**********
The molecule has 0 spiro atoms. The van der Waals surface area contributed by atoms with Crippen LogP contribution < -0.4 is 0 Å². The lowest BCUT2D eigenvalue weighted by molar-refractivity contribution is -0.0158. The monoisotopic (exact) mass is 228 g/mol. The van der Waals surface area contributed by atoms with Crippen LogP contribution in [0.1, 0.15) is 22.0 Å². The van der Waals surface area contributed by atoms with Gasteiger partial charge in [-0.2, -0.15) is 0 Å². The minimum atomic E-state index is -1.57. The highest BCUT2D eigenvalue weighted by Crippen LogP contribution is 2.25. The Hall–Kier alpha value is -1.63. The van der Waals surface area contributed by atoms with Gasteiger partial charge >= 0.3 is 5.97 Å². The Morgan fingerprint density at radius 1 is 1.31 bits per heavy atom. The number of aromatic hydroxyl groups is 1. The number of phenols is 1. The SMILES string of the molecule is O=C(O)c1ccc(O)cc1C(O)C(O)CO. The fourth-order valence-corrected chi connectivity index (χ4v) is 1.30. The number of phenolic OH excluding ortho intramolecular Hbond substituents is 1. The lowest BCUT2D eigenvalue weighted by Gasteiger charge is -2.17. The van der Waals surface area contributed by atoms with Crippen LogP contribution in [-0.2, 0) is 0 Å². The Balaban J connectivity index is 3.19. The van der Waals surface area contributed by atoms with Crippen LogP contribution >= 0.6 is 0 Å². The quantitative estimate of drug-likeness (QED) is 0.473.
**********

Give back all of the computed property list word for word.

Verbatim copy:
The molecule has 0 spiro atoms. The van der Waals surface area contributed by atoms with Crippen LogP contribution < -0.4 is 0 Å². The lowest BCUT2D eigenvalue weighted by molar-refractivity contribution is -0.0158. The monoisotopic (exact) mass is 228 g/mol. The van der Waals surface area contributed by atoms with Crippen LogP contribution in [0.1, 0.15) is 22.0 Å². The van der Waals surface area contributed by atoms with Gasteiger partial charge in [-0.2, -0.15) is 0 Å². The minimum atomic E-state index is -1.57. The highest BCUT2D eigenvalue weighted by Crippen LogP contribution is 2.25. The Hall–Kier alpha value is -1.63. The van der Waals surface area contributed by atoms with Gasteiger partial charge >= 0.3 is 5.97 Å². The Morgan fingerprint density at radius 1 is 1.31 bits per heavy atom. The number of aromatic hydroxyl groups is 1. The number of phenols is 1. The SMILES string of the molecule is O=C(O)c1ccc(O)cc1C(O)C(O)CO. The fourth-order valence-corrected chi connectivity index (χ4v) is 1.30. The number of phenolic OH excluding ortho intramolecular Hbond substituents is 1. The lowest BCUT2D eigenvalue weighted by Gasteiger charge is -2.17. The van der Waals surface area contributed by atoms with Crippen LogP contribution in [-0.2, 0) is 0 Å². The Balaban J connectivity index is 3.19. The van der Waals surface area contributed by atoms with Crippen LogP contribution >= 0.6 is 0 Å². The quantitative estimate of drug-likeness (QED) is 0.473.